Wet wipes can be harmful and dangerous for babies, study reveals
Posted June 21
Any parent will be the first to tell you that wet wipes are a life saver. Not only are they great helpers for changing your baby’s diapers, but many moms always have them on hand for messy “emergencies.” Used to wipe down sticky fingers, sticky faces and sticky countertops, you make sure you're never out of wet wipes around your house.
However, you may want to rethink the safety of your favorite helper. While you may think you can't live without them, it's important to know that the frequent use of wet wipes can cause severe health risks to your child.
A revealing study
Mary Wu Chang, associate professor of dermatology and pediatrics at the University of Connecticut School of Medicine, conducted a major study revealing the danger that hides in the daily use of wet wipes. In her research, she found that several types of rashes (and other reactions) in children weren't caused by an allergy — they were caused by wet wipes.
Here's the real problem
According to Dr. Wu Chang, a commonly found preservative is the culprit behind the health problems caused by wet wipes. In a report by CBS News, Chang found that the preservativemethylisothiazolinone (MI) is to blame. MI is used in a wide variety of personal care products, cosmetics and home products. Things like shampoo, soap and household paints commonly contain MI.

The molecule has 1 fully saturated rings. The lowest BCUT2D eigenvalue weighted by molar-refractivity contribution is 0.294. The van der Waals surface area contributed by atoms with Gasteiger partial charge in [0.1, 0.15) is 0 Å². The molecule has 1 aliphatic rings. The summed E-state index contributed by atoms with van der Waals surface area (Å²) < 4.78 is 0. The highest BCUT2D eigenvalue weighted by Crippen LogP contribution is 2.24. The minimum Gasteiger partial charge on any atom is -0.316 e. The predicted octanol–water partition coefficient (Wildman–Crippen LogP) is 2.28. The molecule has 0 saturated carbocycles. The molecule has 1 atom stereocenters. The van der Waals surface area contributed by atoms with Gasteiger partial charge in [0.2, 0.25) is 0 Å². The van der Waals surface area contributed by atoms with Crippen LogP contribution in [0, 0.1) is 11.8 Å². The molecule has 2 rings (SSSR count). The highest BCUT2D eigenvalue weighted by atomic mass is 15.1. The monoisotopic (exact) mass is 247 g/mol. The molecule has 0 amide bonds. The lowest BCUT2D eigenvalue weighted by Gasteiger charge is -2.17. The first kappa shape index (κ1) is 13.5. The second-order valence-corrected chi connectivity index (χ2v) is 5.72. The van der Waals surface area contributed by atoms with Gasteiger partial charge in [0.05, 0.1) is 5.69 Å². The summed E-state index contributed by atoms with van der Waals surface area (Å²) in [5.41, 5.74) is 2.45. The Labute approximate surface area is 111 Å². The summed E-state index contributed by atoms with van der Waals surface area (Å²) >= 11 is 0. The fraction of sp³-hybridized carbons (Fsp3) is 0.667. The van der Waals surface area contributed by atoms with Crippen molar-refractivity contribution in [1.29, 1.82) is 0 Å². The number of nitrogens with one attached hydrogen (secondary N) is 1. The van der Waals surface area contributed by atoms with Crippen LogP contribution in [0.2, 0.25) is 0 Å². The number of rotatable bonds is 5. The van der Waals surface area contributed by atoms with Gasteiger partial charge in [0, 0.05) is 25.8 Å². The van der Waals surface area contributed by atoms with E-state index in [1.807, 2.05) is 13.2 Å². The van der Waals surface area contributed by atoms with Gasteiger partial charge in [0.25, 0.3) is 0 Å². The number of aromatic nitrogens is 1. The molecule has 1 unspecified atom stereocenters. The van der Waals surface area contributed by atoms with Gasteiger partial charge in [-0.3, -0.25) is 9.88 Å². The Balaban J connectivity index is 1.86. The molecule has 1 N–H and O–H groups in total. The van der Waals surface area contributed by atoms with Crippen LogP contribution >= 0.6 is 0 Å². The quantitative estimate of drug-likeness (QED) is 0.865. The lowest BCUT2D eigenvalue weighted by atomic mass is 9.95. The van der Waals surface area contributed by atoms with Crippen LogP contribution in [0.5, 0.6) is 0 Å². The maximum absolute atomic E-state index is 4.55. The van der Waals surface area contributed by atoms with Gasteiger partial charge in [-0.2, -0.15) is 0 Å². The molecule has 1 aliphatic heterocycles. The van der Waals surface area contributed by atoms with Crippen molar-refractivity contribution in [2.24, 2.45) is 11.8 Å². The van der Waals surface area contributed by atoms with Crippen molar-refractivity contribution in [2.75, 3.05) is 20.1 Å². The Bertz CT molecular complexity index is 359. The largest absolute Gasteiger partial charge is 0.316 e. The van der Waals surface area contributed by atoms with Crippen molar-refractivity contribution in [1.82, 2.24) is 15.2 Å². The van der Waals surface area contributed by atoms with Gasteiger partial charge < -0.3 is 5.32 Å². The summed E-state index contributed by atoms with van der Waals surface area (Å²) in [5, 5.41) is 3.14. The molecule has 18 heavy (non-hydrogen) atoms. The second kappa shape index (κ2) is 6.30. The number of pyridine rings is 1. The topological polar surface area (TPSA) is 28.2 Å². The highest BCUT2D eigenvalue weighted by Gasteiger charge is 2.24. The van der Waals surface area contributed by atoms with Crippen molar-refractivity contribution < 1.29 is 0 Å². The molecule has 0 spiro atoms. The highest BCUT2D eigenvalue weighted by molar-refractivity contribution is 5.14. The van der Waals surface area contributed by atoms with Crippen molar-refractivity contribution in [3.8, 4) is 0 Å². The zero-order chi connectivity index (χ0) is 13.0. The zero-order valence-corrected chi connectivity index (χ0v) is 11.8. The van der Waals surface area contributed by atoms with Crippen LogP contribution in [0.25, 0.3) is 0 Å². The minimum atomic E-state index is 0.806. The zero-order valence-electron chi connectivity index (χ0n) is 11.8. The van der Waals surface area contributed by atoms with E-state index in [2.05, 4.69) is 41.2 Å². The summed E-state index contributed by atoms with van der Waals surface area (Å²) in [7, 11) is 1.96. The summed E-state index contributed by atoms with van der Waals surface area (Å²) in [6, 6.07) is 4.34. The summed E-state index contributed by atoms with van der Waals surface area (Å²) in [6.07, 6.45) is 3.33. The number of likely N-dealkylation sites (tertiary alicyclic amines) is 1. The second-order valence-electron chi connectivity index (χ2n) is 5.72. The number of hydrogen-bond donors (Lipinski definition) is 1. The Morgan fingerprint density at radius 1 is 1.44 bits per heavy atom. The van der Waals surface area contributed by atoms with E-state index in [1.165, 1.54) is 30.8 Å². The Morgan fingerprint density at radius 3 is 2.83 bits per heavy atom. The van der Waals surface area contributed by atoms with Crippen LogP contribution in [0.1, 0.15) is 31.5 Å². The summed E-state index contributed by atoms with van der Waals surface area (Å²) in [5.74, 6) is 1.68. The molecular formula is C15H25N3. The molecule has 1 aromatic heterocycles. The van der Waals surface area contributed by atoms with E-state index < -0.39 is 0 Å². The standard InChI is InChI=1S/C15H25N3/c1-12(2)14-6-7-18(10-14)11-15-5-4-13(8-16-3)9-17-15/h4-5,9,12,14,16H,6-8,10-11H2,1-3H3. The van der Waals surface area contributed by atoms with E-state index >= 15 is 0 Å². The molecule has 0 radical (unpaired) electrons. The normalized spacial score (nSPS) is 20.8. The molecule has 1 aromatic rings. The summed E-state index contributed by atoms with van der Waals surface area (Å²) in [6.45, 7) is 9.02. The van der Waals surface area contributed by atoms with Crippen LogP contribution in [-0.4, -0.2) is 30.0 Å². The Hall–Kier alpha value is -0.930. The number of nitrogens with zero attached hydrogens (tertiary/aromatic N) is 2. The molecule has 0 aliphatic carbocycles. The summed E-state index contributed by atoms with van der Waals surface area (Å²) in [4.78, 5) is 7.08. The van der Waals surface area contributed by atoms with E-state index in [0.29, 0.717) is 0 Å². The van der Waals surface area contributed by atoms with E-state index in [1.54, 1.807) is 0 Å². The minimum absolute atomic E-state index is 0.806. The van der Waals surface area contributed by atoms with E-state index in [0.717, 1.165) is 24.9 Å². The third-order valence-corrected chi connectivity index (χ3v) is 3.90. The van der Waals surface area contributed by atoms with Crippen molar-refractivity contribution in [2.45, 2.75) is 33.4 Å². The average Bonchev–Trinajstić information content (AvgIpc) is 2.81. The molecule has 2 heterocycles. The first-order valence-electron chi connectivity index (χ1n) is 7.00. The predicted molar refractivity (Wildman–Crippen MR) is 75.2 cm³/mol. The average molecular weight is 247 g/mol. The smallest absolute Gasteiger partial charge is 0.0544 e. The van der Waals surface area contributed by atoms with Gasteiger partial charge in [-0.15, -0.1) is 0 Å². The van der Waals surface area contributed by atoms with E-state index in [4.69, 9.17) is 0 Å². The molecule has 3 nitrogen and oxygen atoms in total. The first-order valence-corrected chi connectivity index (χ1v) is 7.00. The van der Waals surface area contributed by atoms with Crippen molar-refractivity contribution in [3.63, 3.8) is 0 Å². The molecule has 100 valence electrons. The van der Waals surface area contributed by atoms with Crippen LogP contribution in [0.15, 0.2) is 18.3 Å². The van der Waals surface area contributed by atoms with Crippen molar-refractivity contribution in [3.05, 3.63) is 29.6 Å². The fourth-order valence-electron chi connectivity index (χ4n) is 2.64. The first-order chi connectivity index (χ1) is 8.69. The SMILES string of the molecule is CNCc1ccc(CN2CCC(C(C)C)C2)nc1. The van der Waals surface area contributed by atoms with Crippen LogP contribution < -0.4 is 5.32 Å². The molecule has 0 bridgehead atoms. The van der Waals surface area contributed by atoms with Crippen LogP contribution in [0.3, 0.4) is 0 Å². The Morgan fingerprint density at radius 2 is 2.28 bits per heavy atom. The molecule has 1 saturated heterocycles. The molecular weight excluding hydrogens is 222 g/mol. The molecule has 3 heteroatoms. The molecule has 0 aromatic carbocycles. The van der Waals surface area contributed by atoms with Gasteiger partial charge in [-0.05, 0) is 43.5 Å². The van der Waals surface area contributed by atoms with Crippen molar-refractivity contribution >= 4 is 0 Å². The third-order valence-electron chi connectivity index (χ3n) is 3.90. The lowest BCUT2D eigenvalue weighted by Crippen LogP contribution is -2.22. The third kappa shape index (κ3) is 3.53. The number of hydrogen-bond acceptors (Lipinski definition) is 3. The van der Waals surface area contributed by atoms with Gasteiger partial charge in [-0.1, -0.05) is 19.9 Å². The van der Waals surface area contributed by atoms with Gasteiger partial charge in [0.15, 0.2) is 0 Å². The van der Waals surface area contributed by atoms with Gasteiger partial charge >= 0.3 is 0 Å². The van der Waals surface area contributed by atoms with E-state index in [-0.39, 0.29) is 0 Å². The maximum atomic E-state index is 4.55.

Her study found that most wet wipes also contain this product along with another preservative called methylchloroisothiazolinone, or MCI. Over time, researchers discovered that this combination of MI and MCI was a clear cause of allergic skin reactions. Health institutions then caused companies to stop combining these type preservatives to help reduce risk.
As a result, manufacturers relied on MI as a single preservative, based on the belief that it was less likely to cause an allergic reaction. However, several chidren have been diagnosed with an MI allergy in recent years.
Should I stop using wet wipes?
If you can't imagine parenting without wet wipes, pay attention to the ingredients in the brand you buy. Opt to purchase wipes that contain a minimum number of preservatives and pay attention to how your baby's skin reacts to these wipes. Additionally, try to use substitutes when possible — a damp paper towel can be just as effective as a wet wipe in some situations.
What do you think? Is this research enough to stop you from grabbing a pack of wet wipes? Let us know in the comments!
McKenna Park is a staff writer at FamilyShare. She's a happy wife, puppy mama, ice cream addict and film nerd. Contact her at email@example.com.